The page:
Django / Python Code Standards¶
- Click here for Standards
- Click here for Documentation
- Click here for Sys-Admin and Configuration Management
- Click here for Technology Standards
- Click here for UI Standards
These documents are very good starting points:
Add the following to
black pytest-cov pytest-flakes pytest-pep8 white
Add configuration for flakes e.g in
[tool:pytest] addopts= --ds=settings.dev_test --cov-report html --reuse-db --fail-on-template-vars norecursedirs = .git venv-* src node_modules # 1. migrations always import models # 2. custom settings files e.g. 'dev_patrick.py' do 'from .base import *' # 3. 'test_view_perm.py' py.test fixtures conflict with pyflakes flakes-ignore = block/migrations/* UnusedImport example_block/dev_*.py ImportStarUsed test_view_perm.py UnusedImport RedefinedWhileUnused
block to the correct path for your app or project.
DJANGO_SETTINGS_MODULE was being ignored. To fix, add
addopts= --ds=settings.dev_test --cov-report html... to
addopts and remove
To format the code:
Create a separate commit for code formatting.
To check the code:
py.test --flakes py.test --pep8
- (not sure if this project is any good). If it is… check with https://github.com/mgedmin/check-manifest
GIT Commit Messages¶
The seven rules of a great git commit message:
- Separate subject from body with a blank line
- Limit the subject line to 50 characters
- Capitalize the subject line
- Do not end the subject line with a period
- Use the imperative mood in the subject line
- Wrap the body at 72 characters
- Use the body to explain what and why vs. how
And my favourite piece of advice:
A properly formed git commit subject line should always be able to complete the following sentence:
If applied, this commit will your subject line here
The order of model inner classes and standard methods should be as follows (they are not all required):
- All database fields
- Custom manager attributes
- Any custom methods
We don’t delete data (unless there is a specific requirement for it).
We have a TimedCreateModifyDeleteModel which sets up the fields.
To mark an object as deleted in a Django view, see UpdateView not DeleteView
File and Image Field¶
ImageField, then set the
upload_to path to
reflect the app and model name e.g. for the
document field in the
Attachment model in the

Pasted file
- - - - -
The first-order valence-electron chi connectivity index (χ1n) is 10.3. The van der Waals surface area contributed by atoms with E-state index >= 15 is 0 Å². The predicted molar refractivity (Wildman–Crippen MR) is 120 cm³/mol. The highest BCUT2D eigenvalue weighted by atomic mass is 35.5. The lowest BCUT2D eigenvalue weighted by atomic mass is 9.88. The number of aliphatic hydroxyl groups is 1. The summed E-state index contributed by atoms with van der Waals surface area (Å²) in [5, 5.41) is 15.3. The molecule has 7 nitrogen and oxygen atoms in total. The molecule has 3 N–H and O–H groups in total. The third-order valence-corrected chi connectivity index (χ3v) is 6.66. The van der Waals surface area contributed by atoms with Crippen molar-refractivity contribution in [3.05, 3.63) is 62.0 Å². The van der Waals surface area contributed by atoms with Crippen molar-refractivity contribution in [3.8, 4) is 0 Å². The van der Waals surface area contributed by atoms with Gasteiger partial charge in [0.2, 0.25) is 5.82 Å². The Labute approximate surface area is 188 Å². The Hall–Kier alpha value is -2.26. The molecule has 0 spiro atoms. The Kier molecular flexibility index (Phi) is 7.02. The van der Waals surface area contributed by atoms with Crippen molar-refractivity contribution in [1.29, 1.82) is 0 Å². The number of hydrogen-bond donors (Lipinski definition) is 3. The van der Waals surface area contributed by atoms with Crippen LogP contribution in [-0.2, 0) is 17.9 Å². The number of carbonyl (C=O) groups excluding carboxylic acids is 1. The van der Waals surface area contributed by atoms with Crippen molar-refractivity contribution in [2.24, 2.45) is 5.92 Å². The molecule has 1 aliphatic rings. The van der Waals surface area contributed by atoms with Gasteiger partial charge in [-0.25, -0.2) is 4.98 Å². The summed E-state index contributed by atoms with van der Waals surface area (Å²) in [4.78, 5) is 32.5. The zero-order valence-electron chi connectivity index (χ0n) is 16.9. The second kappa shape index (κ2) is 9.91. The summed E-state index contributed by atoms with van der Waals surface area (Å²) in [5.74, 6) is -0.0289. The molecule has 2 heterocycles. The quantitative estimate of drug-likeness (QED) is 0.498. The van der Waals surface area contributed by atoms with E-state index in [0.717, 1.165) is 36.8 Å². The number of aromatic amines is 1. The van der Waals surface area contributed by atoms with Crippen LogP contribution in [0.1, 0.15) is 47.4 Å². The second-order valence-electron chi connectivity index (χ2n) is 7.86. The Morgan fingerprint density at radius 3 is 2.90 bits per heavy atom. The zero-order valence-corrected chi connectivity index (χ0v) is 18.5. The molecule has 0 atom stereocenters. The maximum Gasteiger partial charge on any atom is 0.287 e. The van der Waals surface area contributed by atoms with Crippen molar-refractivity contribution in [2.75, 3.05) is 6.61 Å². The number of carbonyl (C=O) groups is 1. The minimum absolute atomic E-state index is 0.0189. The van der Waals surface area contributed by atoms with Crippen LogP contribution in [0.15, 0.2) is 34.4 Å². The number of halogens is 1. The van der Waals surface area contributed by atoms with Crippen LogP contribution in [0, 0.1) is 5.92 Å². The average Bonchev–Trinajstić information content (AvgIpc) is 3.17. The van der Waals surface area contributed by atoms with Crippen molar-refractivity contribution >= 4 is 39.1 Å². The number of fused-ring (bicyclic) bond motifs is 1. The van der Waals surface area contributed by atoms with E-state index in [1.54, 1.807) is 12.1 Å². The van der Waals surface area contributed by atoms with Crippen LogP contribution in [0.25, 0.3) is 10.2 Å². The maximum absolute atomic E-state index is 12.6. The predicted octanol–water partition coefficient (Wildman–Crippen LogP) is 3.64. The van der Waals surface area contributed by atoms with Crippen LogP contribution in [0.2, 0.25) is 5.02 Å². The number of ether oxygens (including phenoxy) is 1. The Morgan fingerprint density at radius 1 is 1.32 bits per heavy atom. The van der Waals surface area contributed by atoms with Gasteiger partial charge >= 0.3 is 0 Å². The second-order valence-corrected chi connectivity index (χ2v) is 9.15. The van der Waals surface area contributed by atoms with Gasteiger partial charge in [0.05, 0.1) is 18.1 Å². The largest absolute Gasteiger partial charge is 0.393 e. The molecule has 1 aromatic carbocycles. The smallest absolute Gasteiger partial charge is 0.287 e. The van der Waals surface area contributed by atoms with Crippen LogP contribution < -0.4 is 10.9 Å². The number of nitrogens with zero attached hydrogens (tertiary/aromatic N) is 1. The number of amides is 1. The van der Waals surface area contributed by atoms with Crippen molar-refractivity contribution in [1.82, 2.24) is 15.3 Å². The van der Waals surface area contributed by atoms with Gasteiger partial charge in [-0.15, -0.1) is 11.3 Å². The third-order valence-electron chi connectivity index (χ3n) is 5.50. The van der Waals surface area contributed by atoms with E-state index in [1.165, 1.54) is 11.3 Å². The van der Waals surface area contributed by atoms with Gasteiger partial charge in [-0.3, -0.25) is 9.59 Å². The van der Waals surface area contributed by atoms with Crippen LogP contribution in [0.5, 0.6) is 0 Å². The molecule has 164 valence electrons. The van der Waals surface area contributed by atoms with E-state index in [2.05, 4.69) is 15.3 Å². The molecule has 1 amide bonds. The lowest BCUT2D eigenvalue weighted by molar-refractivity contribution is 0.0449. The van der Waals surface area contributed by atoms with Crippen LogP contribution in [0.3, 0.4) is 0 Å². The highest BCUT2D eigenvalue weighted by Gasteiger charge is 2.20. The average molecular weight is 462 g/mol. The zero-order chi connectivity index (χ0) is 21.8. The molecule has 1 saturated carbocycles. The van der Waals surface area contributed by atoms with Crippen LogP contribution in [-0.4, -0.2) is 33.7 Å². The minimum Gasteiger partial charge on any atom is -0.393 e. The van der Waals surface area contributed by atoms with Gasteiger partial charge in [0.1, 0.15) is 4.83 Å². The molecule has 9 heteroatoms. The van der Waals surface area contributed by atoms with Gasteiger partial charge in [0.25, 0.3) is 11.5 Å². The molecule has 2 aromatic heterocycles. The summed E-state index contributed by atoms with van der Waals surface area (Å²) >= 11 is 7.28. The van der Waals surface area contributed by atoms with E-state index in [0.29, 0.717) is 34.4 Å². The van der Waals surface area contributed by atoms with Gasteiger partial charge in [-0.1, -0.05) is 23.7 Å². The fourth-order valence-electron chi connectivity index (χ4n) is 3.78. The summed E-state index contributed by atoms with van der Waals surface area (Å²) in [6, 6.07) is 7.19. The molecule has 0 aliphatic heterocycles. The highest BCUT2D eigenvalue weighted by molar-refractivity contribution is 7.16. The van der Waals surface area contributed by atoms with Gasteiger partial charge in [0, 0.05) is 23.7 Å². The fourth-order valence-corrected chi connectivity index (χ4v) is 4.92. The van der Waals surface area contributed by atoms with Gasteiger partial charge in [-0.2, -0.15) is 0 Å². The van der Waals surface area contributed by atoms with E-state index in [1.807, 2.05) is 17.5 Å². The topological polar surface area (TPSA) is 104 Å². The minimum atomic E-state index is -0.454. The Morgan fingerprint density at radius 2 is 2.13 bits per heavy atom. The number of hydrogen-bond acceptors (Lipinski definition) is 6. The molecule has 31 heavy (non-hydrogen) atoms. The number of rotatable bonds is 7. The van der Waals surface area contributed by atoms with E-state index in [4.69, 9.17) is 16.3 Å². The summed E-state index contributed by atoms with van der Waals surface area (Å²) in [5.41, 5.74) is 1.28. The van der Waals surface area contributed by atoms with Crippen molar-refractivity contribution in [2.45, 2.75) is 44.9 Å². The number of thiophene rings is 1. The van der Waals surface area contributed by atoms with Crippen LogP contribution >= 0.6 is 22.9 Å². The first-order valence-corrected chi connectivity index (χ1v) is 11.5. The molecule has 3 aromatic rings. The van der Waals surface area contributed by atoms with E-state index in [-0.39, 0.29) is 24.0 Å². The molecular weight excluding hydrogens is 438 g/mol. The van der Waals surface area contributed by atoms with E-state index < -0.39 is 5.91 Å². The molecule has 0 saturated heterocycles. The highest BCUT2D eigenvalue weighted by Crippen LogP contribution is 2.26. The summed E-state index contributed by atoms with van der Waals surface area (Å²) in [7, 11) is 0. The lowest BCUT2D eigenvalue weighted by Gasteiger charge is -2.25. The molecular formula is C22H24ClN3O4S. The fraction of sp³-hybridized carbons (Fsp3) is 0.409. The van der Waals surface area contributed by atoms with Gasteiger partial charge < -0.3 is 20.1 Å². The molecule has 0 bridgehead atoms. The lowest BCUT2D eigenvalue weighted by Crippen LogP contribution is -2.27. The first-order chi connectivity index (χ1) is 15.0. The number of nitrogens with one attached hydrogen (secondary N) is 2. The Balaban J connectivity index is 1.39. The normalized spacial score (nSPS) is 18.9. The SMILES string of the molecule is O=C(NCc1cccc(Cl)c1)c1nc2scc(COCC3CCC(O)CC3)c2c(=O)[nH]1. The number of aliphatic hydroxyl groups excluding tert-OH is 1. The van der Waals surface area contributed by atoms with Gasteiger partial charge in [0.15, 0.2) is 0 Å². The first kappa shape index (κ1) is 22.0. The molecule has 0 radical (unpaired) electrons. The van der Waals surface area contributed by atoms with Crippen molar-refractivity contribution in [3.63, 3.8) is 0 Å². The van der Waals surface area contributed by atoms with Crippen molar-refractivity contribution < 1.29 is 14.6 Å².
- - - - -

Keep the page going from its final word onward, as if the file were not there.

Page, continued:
document = models.FileField(upload_to='mail/attachment/')
.gitlab-ci.yml file in the root of the project e.g:
requirements/ci.txt file e.g:
To make access easier for public repositories, use the GIT
URL rather than a path to the folder e.g:
Check the project
setup.cfg file to make sure
src is included in the
norecursedirs section e.g:
norecursedirs = .git angular venv-* src
Commit and push to GitLab.
In GitLab logged in as the project owner:
- Select: Settings | General and expand the Permissions section and set:
Repository, Pipelines to
Only Project Members.
- Select: Settings, CI/CD Pipelines and expand the Runners section and: Disable shared runners for this project.
- Still in Settings, CI/CD Piplines expand the “General Pipeline settings
and set Test coverage parsing to
\d+\%\s*$(copy the pytest-cov (Python) example).
For email notifications for the project, Settings, Integrations, Pipelines emails. Tick Active, add Recipients and Add pusher
Test settings on Builds emails threw an error last time I tried, but the email still sends OK.
Model factories should create the minimum required to construct a valid object e.g. a product will probably need to create a product category, but a contact will not need to fill in the date of birth.
I am not 100% sure about this… but I am sure a factory which does more than it needs to will make it feel like magic is going on and cause confusion.
We use the
import attr from unittest.mock import patch @attr.s class StripeCustomer: id = attr.ib() @patch("stripe.Charge.create") @patch("stripe.Customer.create", return_value=StripeCustomer(id="xyz")) @pytest.mark.django_db def test_payment(mock_charge, mock_customer, client): _check_success(client) assert mock_charge.called is True assert mock_customer.called is True
We also use
Following Cameron Maske’s tweet ref So many different ways to mock an HTTP request in Python, I am now testing the responses library for mocking HTTP requests…
The following (ref
httmock) is an old note…
When we next do HTTP/API testing, then checkout https://github.com/patrys/httmock
It was recomended in this talk: Django and the testing pyramid - DjangoCon Europe 2017.
From Coding Conventions:
url(regex=r'^$', view=views.poll_list, name='poll_list', ),
… the preferred and wonderfully explicit Jacob Kaplan-Moss / Frank Wiles pattern…
Probably best to use the actual view class rather than just the name,
view='polls.views.standard.poll_list',, makes it harder to
debug on errors.